Myanmar army to launch ‘crackdown’ on rebels

Myanmar's government spokesman Zaw Htay talks to media during a press briefing at the Presidential Palace in Naypyitaw, Myanmar, on Monday, Jan. 7, 2019. (AP)
Updated 08 January 2019
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Myanmar army to launch ‘crackdown’ on rebels

  • Western Rakhine state has seen a series of clashes in recent weeks between security forces and the Arakan Army
  • Some 4,500 people have been displaced by the recent weeks of violence

NAYPYIDAW, Myanmar: Myanmar has called on its military to "launch operations" against ethnic Rakhine rebels behind a deadly attack on four police stations last week, a government spokesman said Monday, as a surge of violence forces thousands more from their homes.
The country's troubled western Rakhine state has seen a series of clashes in recent weeks between security forces and the Arakan Army (AA), an armed group calling for more autonomy for the state's ethnic Rakhine Buddhist population.
The area is one of the poorest in Myanmar and is scarred by deep ethnic and religious hatred.
A brutal army campaign in 2017 forced hundreds of thousands of Rohingya Muslims over the border into Bangladesh, operations justified by the army as a way to stamp out Rohingya militants.
The latest violence by ethnic Rakhine rebels culminated on Friday — Myanmar's Independence Day — in brazen pre-dawn raids on four police posts in Buthidaung township near the Bangladesh border.
Authorities said that the attack by hundreds of militants left 13 police officers dead and nine wounded before the army, known locally as the Tatmadaw, were able to provide back-up.
The AA said that three of its fighters had been killed, accusing the military of using the police stations as a base from which to fire heavy artillery.
"The president's office has already instructed the Tatmadaw to launch operations to crack down on the insurgents," government spokesman Zaw Htay told reporters in the capital Naypyidaw.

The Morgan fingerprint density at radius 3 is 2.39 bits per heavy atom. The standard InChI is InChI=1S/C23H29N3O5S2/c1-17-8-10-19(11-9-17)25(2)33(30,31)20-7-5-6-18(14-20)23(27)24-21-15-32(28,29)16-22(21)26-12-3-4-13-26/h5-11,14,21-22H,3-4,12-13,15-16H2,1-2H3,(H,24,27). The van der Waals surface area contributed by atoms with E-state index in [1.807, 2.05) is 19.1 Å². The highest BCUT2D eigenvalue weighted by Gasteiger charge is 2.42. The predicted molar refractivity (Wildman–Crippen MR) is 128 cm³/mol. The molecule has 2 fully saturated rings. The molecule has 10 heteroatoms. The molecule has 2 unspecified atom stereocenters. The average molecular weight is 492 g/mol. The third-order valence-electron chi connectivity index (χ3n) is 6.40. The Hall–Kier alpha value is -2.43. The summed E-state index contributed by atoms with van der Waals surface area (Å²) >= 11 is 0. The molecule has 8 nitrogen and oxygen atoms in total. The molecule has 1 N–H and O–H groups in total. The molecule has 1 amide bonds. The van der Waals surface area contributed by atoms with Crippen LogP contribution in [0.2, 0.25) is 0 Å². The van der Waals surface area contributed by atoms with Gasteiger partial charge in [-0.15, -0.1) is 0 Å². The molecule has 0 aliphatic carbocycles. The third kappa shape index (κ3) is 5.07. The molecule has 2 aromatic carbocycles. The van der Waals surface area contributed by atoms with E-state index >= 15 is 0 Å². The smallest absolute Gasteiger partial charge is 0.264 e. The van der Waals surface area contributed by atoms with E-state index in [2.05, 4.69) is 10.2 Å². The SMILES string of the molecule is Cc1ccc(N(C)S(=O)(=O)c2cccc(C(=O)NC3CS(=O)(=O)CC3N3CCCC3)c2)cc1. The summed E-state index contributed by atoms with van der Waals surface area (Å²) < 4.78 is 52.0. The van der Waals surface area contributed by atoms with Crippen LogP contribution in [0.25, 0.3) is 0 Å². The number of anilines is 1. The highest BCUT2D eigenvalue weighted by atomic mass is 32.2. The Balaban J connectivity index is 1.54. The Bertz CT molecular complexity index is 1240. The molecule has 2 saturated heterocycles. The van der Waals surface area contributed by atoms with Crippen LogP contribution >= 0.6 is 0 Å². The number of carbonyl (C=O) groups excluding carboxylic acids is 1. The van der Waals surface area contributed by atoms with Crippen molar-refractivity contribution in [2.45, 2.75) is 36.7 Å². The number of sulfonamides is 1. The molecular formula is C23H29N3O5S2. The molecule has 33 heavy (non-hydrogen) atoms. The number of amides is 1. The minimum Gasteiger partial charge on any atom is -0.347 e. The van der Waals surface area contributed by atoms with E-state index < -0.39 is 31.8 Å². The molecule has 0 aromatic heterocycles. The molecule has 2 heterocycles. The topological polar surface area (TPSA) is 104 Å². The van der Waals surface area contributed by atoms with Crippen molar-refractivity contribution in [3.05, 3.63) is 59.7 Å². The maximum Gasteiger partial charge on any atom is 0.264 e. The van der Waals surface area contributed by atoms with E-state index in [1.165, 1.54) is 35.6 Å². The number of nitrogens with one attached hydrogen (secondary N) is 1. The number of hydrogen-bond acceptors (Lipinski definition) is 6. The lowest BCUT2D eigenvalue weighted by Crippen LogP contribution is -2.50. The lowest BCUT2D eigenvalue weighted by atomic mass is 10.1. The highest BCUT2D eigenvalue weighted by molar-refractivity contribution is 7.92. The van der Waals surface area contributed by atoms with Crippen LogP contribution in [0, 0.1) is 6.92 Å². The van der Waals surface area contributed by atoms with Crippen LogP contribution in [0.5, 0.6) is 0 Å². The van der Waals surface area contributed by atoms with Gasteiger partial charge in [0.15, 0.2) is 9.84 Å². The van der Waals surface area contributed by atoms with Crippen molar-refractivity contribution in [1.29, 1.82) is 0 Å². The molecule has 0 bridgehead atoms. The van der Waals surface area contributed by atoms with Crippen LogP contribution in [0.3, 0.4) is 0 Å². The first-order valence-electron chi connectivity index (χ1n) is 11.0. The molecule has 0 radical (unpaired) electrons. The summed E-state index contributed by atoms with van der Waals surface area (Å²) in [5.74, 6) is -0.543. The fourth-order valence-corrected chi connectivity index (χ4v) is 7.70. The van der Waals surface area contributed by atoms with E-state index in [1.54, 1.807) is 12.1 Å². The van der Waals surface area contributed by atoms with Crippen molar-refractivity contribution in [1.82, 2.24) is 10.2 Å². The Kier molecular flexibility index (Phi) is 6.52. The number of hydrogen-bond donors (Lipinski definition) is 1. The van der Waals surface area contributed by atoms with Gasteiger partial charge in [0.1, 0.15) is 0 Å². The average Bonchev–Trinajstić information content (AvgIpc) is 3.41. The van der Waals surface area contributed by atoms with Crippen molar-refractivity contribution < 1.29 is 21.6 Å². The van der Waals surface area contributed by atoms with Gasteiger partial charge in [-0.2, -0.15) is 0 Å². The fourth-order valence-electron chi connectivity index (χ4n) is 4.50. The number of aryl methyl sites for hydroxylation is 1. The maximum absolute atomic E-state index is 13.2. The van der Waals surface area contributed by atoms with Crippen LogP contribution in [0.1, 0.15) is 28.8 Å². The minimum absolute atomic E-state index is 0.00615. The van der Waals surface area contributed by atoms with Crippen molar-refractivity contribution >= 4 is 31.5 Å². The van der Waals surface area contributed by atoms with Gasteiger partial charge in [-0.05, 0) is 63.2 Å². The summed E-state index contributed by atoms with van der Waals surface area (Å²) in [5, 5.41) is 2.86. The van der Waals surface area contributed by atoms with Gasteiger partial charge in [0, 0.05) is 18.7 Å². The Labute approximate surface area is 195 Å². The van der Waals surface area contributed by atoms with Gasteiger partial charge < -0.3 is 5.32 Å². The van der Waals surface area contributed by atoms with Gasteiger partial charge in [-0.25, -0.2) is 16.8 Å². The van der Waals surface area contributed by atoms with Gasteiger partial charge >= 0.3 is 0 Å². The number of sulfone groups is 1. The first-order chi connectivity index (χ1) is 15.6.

Some 4,500 people have been displaced by the recent weeks of violence, the UN's humanitarian agency said on Monday.
Over the weekend, people streamed to nearby monasteries and other makeshift camps to escape the crossfire, carrying infants and bags of belongings.
The increase in fighting comes just two weeks after the military declared a four-month ceasefire with a number of armed groups in Kachin and Shan states on the other side of the country.
But Rakhine was a notable exception, and army operations against the AA have continued.
Myanmar's civilian leader Aung San Suu Kyi stated that the peace process would be her top priority after her party swept to power in landmark 2015 elections.
There are around two dozen conflicts festering around the country's restive borderlands, some of which date back 70 years to when the nation declared independence from colonial power Britain.
Independent analyst David Mathieson told AFP the reasons behind the recent uptick in violence were still largely opaque.
But he said the fighting could mean that greater numbers of AA fighters have "infiltrated the borderlands and are extending their reach" in what he described as "classic guerrilla strategy".
The AA has expanded its ranks since its formation in 2009 and is now believed to have several thousand recruits.
Zaw Htay, the government spokesman, called on ethnic Rakhine people not to back the rebels.
"Consider Rakhine's future deeply. Think carefully about the future you want to see before giving them your support," he said.


’Naive, reckless’ tourists couchsurfing in war-torn Afghanistan

Updated 4 min 16 sec ago
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’Naive, reckless’ tourists couchsurfing in war-torn Afghanistan

  • Despite the country’s decaying security nearly 2,000 Afghans have signed up to host guests on the Couchsurfing website
  • Couchsurfing’s concept is like a modern-day version of Afghanistan’s tradition of hospitality, which obliges Afghans to provide food and shelter to strangers

KABUL: Seeking an “authentic” experience as he backpacked through war-torn Afghanistan, Dutch tourist Ciaran Barr searched the Couchsurfing website for locals to stay with. He found an astonishing number of potential hosts.
Despite the country’s decaying security nearly 2,000 Afghans — the vast majority of them men — have signed up to host guests on the social networking platform, which connects travelers around the world with locals who are willing to put them up for free.